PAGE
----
Over 10 million tons of plastic waste enter the oceans each year. Floating plastic waste at sea has caught the public’s interest thanks to the ‘Blue Planet Effect’ seeing moves to discourage the use of plastic drinking straws and carrier bags. Yet such accumulations account for less than 1% of the plastic that enters the world’s oceans.
The missing 99% is instead thought to occur in the deep ocean, but until now it has been unclear where it actually ended up. Published this week in the journal Science, the research conducted by The University of Manchester (UK), National Oceanography Centre (UK), University of Bremen (Germany), IFREMER (France) and Durham University (UK) showed how deep-sea currents act as conveyor belts, transporting tiny plastic fragments and fibers across the seafloor.
These currents can concentrate microplastics within huge sediment accumulations, which they termed ‘microplastic hotspots’. These hotspots appear to be the deep-sea equivalents of the so-called ‘garbage patches’ formed by currents on the ocean surface.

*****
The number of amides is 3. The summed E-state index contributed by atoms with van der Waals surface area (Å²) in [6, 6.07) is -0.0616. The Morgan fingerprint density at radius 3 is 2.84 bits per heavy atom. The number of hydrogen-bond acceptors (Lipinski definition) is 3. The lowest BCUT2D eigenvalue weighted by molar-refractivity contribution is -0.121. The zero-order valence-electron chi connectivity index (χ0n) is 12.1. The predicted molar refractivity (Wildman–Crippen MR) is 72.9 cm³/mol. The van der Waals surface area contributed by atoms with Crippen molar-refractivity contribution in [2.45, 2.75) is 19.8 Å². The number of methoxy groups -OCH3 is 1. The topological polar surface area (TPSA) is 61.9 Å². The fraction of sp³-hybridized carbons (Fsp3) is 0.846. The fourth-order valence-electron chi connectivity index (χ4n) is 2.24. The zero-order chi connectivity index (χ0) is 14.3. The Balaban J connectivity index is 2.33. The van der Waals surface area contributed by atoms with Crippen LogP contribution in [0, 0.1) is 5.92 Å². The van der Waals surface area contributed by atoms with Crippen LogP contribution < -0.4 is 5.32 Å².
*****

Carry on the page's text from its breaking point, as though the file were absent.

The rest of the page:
In the ocean, they either settle out slowly, or can be transported rapidly by episodic turbidity currents — powerful underwater avalanches — that travel down submarine canyons to the deep seafloor (see the group’s earlier research in Environmental Science & Technology). Once in the deep sea, microplastics are readily picked up and carried by continuously flowing seafloor currents (‘bottom currents’) that can preferentially concentrate fibres and fragments within large drifts of sediment.
These deep ocean currents also carry oxygenated water and nutrients, meaning that seafloor microplastic hotspots can also house important ecosystems that can consume or absorb the microplastics. This study provides the first direct link between the behaviour of these currents and the concentrations of seafloor microplastics and the findings will help to predict the locations of other deep-sea microplastic hotspots and direct research into the impact of microplastics on marine life.